Mountain bike gear
MTB travel is a personal preference. Some riders like to ride aggressively and travel long distances, while others prefer to stay closer to the ground and cover shorter distances. There are many factors to consider when choosing your MTB travel distance: terrain, fitness level, bike type, and rider experience.
One factor that often goes unmentioned is the weight of your bike and gear combination. If you’re carrying a lot of extra weight, it will slow you down regardless of how much travel you have on your suspension fork or shock. Make sure you’re packing everything you need for a safe ride, but don’t overdo it – a heavy load will also cause more wear on your equipment.
When considering how much travel you need on your MTB suspension fork or shock, take into account the following:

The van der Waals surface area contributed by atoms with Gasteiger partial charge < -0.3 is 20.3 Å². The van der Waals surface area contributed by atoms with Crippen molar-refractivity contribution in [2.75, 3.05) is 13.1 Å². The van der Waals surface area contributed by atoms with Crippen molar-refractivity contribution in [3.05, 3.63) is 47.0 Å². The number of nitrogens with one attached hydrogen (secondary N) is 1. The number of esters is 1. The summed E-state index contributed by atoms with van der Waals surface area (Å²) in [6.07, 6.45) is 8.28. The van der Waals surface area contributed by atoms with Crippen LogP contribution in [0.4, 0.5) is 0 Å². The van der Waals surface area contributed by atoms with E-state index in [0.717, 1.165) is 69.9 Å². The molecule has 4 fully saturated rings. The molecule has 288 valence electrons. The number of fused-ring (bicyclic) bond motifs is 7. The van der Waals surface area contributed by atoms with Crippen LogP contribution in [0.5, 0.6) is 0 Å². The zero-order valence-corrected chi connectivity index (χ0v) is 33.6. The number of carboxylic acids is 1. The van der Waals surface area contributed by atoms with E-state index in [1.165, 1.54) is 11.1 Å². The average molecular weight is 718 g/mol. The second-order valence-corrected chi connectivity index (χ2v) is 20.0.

-Your riding style – Are you an aggressive rider who likes to cover lots of ground quickly? Or do you prefer to stay closer to the ground and cover shorter distances?
-Terrain – Do hills or rough trails require more travel than flat areas?
-Weight of bike and gear – How much does your bike weigh? How much gear do you plan on taking with you?
-Fitness level – Are you in better shape than most people riding mountain bikes? Does heavier gear tire out your muscles faster than lighter gear?
-Experience – Have you ridden at higher altitudes before? If so, how did the air
Mountain bike tips for traveling
If you’re planning on traveling with your mountain bike, there are a few things to keep in mind. First, make sure your bike is in good condition. It’s not worth it to take a chance on damaging your ride while traveling. Also, be aware of local laws when it comes to bike transportation. Many countries don’t allow bikes on railroads or in busy areas, so be sure to check before you leave. Finally, plan your trip around the best mountain biking spots nearby. This way, you can easily get back and forth between your destination and the trails without having to cart your bike around.